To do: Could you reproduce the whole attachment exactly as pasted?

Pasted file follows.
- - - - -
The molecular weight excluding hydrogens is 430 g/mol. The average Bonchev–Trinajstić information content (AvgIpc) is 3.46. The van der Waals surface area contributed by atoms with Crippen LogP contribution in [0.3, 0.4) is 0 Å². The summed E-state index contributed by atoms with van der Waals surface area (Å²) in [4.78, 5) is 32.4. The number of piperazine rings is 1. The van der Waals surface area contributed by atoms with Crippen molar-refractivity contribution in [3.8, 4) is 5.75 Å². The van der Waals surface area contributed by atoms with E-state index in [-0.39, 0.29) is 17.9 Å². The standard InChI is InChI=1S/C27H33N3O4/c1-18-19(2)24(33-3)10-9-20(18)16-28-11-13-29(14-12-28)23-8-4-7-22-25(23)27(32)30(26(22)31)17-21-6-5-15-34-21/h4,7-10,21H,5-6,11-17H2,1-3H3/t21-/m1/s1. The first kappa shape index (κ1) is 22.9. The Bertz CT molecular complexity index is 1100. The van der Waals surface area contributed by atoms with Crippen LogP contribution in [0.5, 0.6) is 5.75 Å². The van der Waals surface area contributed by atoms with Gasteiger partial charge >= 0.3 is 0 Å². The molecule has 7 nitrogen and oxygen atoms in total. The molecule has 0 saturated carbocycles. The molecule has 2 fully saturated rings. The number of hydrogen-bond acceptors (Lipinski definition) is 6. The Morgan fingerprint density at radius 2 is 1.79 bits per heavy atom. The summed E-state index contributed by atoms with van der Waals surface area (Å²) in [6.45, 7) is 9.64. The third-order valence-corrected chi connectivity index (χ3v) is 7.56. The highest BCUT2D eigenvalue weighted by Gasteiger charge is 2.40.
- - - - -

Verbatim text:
The molecular weight excluding hydrogens is 430 g/mol. The average Bonchev–Trinajstić information content (AvgIpc) is 3.46. The van der Waals surface area contributed by atoms with Crippen LogP contribution in [0.3, 0.4) is 0 Å². The summed E-state index contributed by atoms with van der Waals surface area (Å²) in [4.78, 5) is 32.4. The number of piperazine rings is 1. The van der Waals surface area contributed by atoms with Crippen molar-refractivity contribution in [3.8, 4) is 5.75 Å². The van der Waals surface area contributed by atoms with E-state index in [-0.39, 0.29) is 17.9 Å². The standard InChI is InChI=1S/C27H33N3O4/c1-18-19(2)24(33-3)10-9-20(18)16-28-11-13-29(14-12-28)23-8-4-7-22-25(23)27(32)30(26(22)31)17-21-6-5-15-34-21/h4,7-10,21H,5-6,11-17H2,1-3H3/t21-/m1/s1. The first kappa shape index (κ1) is 22.9. The Bertz CT molecular complexity index is 1100. The van der Waals surface area contributed by atoms with Crippen LogP contribution in [0.5, 0.6) is 5.75 Å². The van der Waals surface area contributed by atoms with Gasteiger partial charge >= 0.3 is 0 Å². The molecule has 7 nitrogen and oxygen atoms in total. The molecule has 0 saturated carbocycles. The molecule has 2 fully saturated rings. The number of hydrogen-bond acceptors (Lipinski definition) is 6. The Morgan fingerprint density at radius 2 is 1.79 bits per heavy atom. The summed E-state index contributed by atoms with van der Waals surface area (Å²) in [6.45, 7) is 9.64. The third-order valence-corrected chi connectivity index (χ3v) is 7.56. The highest BCUT2D eigenvalue weighted by Gasteiger charge is 2.40.